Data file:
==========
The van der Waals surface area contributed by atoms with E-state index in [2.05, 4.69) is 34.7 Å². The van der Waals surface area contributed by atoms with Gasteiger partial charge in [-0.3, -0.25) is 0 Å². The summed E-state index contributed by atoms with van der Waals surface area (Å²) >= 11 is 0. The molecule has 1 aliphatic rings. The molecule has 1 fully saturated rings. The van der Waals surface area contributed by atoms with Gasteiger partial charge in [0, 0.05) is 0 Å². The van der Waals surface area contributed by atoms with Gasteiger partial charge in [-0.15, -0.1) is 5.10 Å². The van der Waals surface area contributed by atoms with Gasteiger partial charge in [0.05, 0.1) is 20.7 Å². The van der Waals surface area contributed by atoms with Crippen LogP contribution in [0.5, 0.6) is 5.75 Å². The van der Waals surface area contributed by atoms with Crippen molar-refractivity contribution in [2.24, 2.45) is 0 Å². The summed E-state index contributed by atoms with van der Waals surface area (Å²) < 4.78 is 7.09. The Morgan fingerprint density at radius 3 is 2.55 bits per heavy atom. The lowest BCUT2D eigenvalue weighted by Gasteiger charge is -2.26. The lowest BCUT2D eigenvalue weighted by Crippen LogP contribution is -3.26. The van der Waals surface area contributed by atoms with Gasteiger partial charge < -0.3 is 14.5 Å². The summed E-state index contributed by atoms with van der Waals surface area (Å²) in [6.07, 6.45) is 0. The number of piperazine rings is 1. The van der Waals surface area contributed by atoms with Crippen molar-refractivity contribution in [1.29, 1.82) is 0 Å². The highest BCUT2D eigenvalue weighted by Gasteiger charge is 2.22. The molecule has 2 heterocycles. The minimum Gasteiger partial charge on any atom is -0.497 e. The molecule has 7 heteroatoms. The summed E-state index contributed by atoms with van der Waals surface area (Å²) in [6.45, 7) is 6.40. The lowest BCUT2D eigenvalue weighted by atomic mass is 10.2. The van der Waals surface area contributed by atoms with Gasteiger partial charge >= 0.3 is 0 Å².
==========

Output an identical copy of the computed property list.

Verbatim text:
The van der Waals surface area contributed by atoms with E-state index in [2.05, 4.69) is 34.7 Å². The van der Waals surface area contributed by atoms with Gasteiger partial charge in [-0.3, -0.25) is 0 Å². The summed E-state index contributed by atoms with van der Waals surface area (Å²) >= 11 is 0. The molecule has 1 aliphatic rings. The molecule has 1 fully saturated rings. The van der Waals surface area contributed by atoms with Gasteiger partial charge in [0, 0.05) is 0 Å². The van der Waals surface area contributed by atoms with Gasteiger partial charge in [-0.15, -0.1) is 5.10 Å². The van der Waals surface area contributed by atoms with Gasteiger partial charge in [0.05, 0.1) is 20.7 Å². The van der Waals surface area contributed by atoms with Crippen LogP contribution in [0.5, 0.6) is 5.75 Å². The van der Waals surface area contributed by atoms with Crippen molar-refractivity contribution in [2.24, 2.45) is 0 Å². The summed E-state index contributed by atoms with van der Waals surface area (Å²) < 4.78 is 7.09. The Morgan fingerprint density at radius 3 is 2.55 bits per heavy atom. The lowest BCUT2D eigenvalue weighted by Gasteiger charge is -2.26. The lowest BCUT2D eigenvalue weighted by Crippen LogP contribution is -3.26. The van der Waals surface area contributed by atoms with Gasteiger partial charge < -0.3 is 14.5 Å². The summed E-state index contributed by atoms with van der Waals surface area (Å²) in [6.07, 6.45) is 0. The number of piperazine rings is 1. The van der Waals surface area contributed by atoms with Crippen molar-refractivity contribution in [1.29, 1.82) is 0 Å². The highest BCUT2D eigenvalue weighted by Gasteiger charge is 2.22. The molecule has 2 heterocycles. The minimum Gasteiger partial charge on any atom is -0.497 e. The molecule has 7 heteroatoms. The summed E-state index contributed by atoms with van der Waals surface area (Å²) in [6.45, 7) is 6.40. The lowest BCUT2D eigenvalue weighted by atomic mass is 10.2. The van der Waals surface area contributed by atoms with Gasteiger partial charge >= 0.3 is 0 Å².